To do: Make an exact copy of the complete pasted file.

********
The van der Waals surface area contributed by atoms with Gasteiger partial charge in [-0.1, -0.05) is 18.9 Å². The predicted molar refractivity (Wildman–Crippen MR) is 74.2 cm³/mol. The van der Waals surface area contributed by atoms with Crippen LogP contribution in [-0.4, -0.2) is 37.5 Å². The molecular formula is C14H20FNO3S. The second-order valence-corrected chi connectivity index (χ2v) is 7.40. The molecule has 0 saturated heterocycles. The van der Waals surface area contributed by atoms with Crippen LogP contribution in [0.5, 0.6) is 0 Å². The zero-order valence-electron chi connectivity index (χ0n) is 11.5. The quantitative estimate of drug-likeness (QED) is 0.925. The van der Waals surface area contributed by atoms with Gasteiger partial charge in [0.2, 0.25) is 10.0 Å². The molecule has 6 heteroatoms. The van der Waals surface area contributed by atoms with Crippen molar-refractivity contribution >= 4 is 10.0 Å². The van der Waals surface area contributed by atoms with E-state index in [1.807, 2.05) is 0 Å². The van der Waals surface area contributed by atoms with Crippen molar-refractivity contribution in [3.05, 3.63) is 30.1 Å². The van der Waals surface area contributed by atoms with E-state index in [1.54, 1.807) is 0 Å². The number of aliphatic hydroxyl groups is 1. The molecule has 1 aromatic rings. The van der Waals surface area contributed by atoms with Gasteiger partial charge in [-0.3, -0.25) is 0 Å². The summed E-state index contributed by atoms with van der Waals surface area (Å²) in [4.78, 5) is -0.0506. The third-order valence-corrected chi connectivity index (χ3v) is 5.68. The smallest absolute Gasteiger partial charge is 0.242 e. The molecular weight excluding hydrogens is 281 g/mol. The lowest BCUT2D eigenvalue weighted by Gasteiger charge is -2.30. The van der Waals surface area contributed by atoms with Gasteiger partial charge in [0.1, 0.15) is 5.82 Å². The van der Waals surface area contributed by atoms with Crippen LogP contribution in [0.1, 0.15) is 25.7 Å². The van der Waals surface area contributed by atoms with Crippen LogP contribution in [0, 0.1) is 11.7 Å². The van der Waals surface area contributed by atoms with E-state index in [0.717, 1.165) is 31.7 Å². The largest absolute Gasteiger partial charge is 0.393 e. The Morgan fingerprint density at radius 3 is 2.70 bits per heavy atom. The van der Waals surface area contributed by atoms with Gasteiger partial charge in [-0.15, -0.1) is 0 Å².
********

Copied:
The van der Waals surface area contributed by atoms with Gasteiger partial charge in [-0.1, -0.05) is 18.9 Å². The predicted molar refractivity (Wildman–Crippen MR) is 74.2 cm³/mol. The van der Waals surface area contributed by atoms with Crippen LogP contribution in [-0.4, -0.2) is 37.5 Å². The molecular formula is C14H20FNO3S. The second-order valence-corrected chi connectivity index (χ2v) is 7.40. The molecule has 0 saturated heterocycles. The van der Waals surface area contributed by atoms with Crippen LogP contribution in [0.5, 0.6) is 0 Å². The zero-order valence-electron chi connectivity index (χ0n) is 11.5. The quantitative estimate of drug-likeness (QED) is 0.925. The van der Waals surface area contributed by atoms with Gasteiger partial charge in [0.2, 0.25) is 10.0 Å². The molecule has 6 heteroatoms. The van der Waals surface area contributed by atoms with Crippen molar-refractivity contribution >= 4 is 10.0 Å². The van der Waals surface area contributed by atoms with E-state index in [1.807, 2.05) is 0 Å². The van der Waals surface area contributed by atoms with Crippen molar-refractivity contribution in [3.05, 3.63) is 30.1 Å². The van der Waals surface area contributed by atoms with E-state index in [1.54, 1.807) is 0 Å². The number of aliphatic hydroxyl groups is 1. The molecule has 1 aromatic rings. The van der Waals surface area contributed by atoms with Gasteiger partial charge in [-0.3, -0.25) is 0 Å². The summed E-state index contributed by atoms with van der Waals surface area (Å²) in [4.78, 5) is -0.0506. The third-order valence-corrected chi connectivity index (χ3v) is 5.68. The smallest absolute Gasteiger partial charge is 0.242 e. The molecular weight excluding hydrogens is 281 g/mol. The lowest BCUT2D eigenvalue weighted by Gasteiger charge is -2.30. The van der Waals surface area contributed by atoms with Gasteiger partial charge in [0.1, 0.15) is 5.82 Å². The van der Waals surface area contributed by atoms with Crippen LogP contribution in [0.1, 0.15) is 25.7 Å². The van der Waals surface area contributed by atoms with Crippen LogP contribution in [0, 0.1) is 11.7 Å². The van der Waals surface area contributed by atoms with E-state index in [0.717, 1.165) is 31.7 Å². The largest absolute Gasteiger partial charge is 0.393 e. The Morgan fingerprint density at radius 3 is 2.70 bits per heavy atom. The van der Waals surface area contributed by atoms with Gasteiger partial charge in [-0.15, -0.1) is 0 Å².